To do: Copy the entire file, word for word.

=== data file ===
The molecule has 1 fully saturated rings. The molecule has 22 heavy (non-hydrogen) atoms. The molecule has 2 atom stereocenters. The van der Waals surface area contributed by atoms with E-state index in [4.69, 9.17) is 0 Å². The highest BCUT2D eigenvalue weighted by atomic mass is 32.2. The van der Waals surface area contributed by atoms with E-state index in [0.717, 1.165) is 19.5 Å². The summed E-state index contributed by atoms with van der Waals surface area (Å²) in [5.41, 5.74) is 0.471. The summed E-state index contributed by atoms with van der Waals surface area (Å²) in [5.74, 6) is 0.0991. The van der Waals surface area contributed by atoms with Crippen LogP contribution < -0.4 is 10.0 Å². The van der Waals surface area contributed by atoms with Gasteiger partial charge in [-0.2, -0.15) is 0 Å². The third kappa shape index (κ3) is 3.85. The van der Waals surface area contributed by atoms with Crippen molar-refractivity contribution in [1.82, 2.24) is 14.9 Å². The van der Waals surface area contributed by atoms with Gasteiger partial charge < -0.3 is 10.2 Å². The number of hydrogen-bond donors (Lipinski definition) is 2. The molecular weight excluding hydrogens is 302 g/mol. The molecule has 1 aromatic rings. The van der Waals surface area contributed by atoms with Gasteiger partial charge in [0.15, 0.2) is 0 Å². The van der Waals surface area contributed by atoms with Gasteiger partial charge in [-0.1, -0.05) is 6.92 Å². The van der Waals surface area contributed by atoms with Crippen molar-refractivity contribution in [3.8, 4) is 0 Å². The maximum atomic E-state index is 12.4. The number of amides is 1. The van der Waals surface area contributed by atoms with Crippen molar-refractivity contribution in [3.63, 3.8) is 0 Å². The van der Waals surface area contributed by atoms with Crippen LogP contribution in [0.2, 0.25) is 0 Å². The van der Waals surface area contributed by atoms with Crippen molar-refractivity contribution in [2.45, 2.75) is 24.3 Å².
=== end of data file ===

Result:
The molecule has 1 fully saturated rings. The molecule has 22 heavy (non-hydrogen) atoms. The molecule has 2 atom stereocenters. The van der Waals surface area contributed by atoms with E-state index in [4.69, 9.17) is 0 Å². The highest BCUT2D eigenvalue weighted by atomic mass is 32.2. The van der Waals surface area contributed by atoms with E-state index in [0.717, 1.165) is 19.5 Å². The summed E-state index contributed by atoms with van der Waals surface area (Å²) in [5.41, 5.74) is 0.471. The summed E-state index contributed by atoms with van der Waals surface area (Å²) in [5.74, 6) is 0.0991. The van der Waals surface area contributed by atoms with Crippen LogP contribution < -0.4 is 10.0 Å². The van der Waals surface area contributed by atoms with Gasteiger partial charge in [-0.2, -0.15) is 0 Å². The third kappa shape index (κ3) is 3.85. The van der Waals surface area contributed by atoms with Crippen molar-refractivity contribution in [1.82, 2.24) is 14.9 Å². The van der Waals surface area contributed by atoms with Gasteiger partial charge < -0.3 is 10.2 Å². The number of hydrogen-bond donors (Lipinski definition) is 2. The molecular weight excluding hydrogens is 302 g/mol. The molecule has 1 aromatic rings. The van der Waals surface area contributed by atoms with Gasteiger partial charge in [0.15, 0.2) is 0 Å². The van der Waals surface area contributed by atoms with Gasteiger partial charge in [-0.1, -0.05) is 6.92 Å². The van der Waals surface area contributed by atoms with Crippen molar-refractivity contribution in [3.8, 4) is 0 Å². The maximum atomic E-state index is 12.4. The number of amides is 1. The van der Waals surface area contributed by atoms with Crippen molar-refractivity contribution in [3.63, 3.8) is 0 Å². The van der Waals surface area contributed by atoms with Crippen LogP contribution in [0.2, 0.25) is 0 Å². The van der Waals surface area contributed by atoms with Crippen molar-refractivity contribution in [2.45, 2.75) is 24.3 Å².